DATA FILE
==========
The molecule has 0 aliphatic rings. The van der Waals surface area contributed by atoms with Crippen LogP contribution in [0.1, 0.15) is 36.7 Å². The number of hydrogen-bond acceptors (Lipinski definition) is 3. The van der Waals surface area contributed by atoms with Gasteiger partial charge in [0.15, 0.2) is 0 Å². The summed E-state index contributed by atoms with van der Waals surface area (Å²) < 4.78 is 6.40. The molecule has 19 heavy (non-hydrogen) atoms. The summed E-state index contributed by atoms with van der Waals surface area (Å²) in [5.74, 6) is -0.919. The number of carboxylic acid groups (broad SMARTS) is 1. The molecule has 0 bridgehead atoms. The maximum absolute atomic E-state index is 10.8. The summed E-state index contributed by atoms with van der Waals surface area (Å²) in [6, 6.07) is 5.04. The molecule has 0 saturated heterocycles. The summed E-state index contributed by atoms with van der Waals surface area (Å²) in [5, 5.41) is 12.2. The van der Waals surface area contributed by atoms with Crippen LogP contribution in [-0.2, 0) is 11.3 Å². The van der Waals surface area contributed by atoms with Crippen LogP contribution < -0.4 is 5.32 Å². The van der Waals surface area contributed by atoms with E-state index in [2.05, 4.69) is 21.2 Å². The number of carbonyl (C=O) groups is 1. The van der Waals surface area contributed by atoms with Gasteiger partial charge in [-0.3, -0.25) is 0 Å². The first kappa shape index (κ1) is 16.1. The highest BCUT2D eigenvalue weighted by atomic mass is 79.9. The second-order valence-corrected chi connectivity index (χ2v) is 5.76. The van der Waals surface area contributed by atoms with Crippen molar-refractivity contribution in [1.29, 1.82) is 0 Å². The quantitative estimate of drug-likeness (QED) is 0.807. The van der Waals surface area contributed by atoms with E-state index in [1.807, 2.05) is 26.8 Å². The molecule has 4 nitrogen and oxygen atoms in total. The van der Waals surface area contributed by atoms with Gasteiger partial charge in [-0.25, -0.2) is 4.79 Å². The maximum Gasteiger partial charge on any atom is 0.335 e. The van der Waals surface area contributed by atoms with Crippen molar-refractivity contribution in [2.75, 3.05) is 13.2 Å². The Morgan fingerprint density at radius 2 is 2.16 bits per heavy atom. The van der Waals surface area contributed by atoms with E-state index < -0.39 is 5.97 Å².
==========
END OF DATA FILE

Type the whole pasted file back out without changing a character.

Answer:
The molecule has 0 aliphatic rings. The van der Waals surface area contributed by atoms with Crippen LogP contribution in [0.1, 0.15) is 36.7 Å². The number of hydrogen-bond acceptors (Lipinski definition) is 3. The van der Waals surface area contributed by atoms with Gasteiger partial charge in [0.15, 0.2) is 0 Å². The summed E-state index contributed by atoms with van der Waals surface area (Å²) < 4.78 is 6.40. The molecule has 19 heavy (non-hydrogen) atoms. The summed E-state index contributed by atoms with van der Waals surface area (Å²) in [5.74, 6) is -0.919. The number of carboxylic acid groups (broad SMARTS) is 1. The molecule has 0 bridgehead atoms. The maximum absolute atomic E-state index is 10.8. The summed E-state index contributed by atoms with van der Waals surface area (Å²) in [6, 6.07) is 5.04. The molecule has 0 saturated heterocycles. The summed E-state index contributed by atoms with van der Waals surface area (Å²) in [5, 5.41) is 12.2. The van der Waals surface area contributed by atoms with Crippen LogP contribution in [-0.2, 0) is 11.3 Å². The van der Waals surface area contributed by atoms with Crippen LogP contribution < -0.4 is 5.32 Å². The van der Waals surface area contributed by atoms with E-state index in [2.05, 4.69) is 21.2 Å². The number of carbonyl (C=O) groups is 1. The van der Waals surface area contributed by atoms with Gasteiger partial charge in [-0.3, -0.25) is 0 Å². The first kappa shape index (κ1) is 16.1. The highest BCUT2D eigenvalue weighted by atomic mass is 79.9. The second-order valence-corrected chi connectivity index (χ2v) is 5.76. The van der Waals surface area contributed by atoms with Crippen molar-refractivity contribution in [1.29, 1.82) is 0 Å². The quantitative estimate of drug-likeness (QED) is 0.807. The van der Waals surface area contributed by atoms with E-state index in [1.807, 2.05) is 26.8 Å². The molecule has 4 nitrogen and oxygen atoms in total. The van der Waals surface area contributed by atoms with Gasteiger partial charge in [-0.25, -0.2) is 4.79 Å². The maximum Gasteiger partial charge on any atom is 0.335 e. The van der Waals surface area contributed by atoms with Crippen molar-refractivity contribution in [2.75, 3.05) is 13.2 Å². The Morgan fingerprint density at radius 2 is 2.16 bits per heavy atom. The van der Waals surface area contributed by atoms with E-state index < -0.39 is 5.97 Å².